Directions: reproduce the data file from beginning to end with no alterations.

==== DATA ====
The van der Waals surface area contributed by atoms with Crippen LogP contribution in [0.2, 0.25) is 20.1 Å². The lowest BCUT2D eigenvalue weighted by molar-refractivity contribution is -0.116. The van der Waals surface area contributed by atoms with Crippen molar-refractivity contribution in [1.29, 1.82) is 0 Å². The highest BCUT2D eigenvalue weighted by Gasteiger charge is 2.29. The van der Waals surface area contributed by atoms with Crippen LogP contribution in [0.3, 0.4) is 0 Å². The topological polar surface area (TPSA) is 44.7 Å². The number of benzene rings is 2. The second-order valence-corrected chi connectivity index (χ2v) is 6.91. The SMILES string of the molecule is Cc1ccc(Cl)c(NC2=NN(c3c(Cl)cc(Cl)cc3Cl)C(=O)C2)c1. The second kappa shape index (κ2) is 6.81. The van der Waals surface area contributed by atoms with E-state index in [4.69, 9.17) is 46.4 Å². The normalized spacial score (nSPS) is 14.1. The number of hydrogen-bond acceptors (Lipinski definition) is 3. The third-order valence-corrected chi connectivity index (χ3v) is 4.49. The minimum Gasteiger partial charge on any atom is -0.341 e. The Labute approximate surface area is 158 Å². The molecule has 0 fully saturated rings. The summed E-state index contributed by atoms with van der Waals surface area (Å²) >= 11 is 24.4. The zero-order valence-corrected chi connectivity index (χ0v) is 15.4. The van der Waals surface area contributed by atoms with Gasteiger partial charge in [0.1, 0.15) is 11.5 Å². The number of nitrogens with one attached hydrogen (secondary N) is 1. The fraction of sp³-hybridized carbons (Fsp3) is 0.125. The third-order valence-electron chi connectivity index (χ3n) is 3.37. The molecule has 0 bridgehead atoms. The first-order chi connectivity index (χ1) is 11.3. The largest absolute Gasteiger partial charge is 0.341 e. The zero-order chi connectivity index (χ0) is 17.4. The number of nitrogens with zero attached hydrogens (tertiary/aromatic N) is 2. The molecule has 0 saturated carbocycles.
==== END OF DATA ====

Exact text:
The van der Waals surface area contributed by atoms with Crippen LogP contribution in [0.2, 0.25) is 20.1 Å². The lowest BCUT2D eigenvalue weighted by molar-refractivity contribution is -0.116. The van der Waals surface area contributed by atoms with Crippen molar-refractivity contribution in [1.29, 1.82) is 0 Å². The highest BCUT2D eigenvalue weighted by Gasteiger charge is 2.29. The van der Waals surface area contributed by atoms with Crippen LogP contribution in [0.3, 0.4) is 0 Å². The topological polar surface area (TPSA) is 44.7 Å². The number of benzene rings is 2. The second-order valence-corrected chi connectivity index (χ2v) is 6.91. The SMILES string of the molecule is Cc1ccc(Cl)c(NC2=NN(c3c(Cl)cc(Cl)cc3Cl)C(=O)C2)c1. The second kappa shape index (κ2) is 6.81. The van der Waals surface area contributed by atoms with E-state index in [4.69, 9.17) is 46.4 Å². The normalized spacial score (nSPS) is 14.1. The number of hydrogen-bond acceptors (Lipinski definition) is 3. The third-order valence-corrected chi connectivity index (χ3v) is 4.49. The minimum Gasteiger partial charge on any atom is -0.341 e. The Labute approximate surface area is 158 Å². The molecule has 0 fully saturated rings. The summed E-state index contributed by atoms with van der Waals surface area (Å²) >= 11 is 24.4. The zero-order valence-corrected chi connectivity index (χ0v) is 15.4. The van der Waals surface area contributed by atoms with Gasteiger partial charge in [0.1, 0.15) is 11.5 Å². The number of nitrogens with one attached hydrogen (secondary N) is 1. The fraction of sp³-hybridized carbons (Fsp3) is 0.125. The third-order valence-electron chi connectivity index (χ3n) is 3.37. The molecule has 0 bridgehead atoms. The first-order chi connectivity index (χ1) is 11.3. The largest absolute Gasteiger partial charge is 0.341 e. The zero-order chi connectivity index (χ0) is 17.4. The number of nitrogens with zero attached hydrogens (tertiary/aromatic N) is 2. The molecule has 0 saturated carbocycles.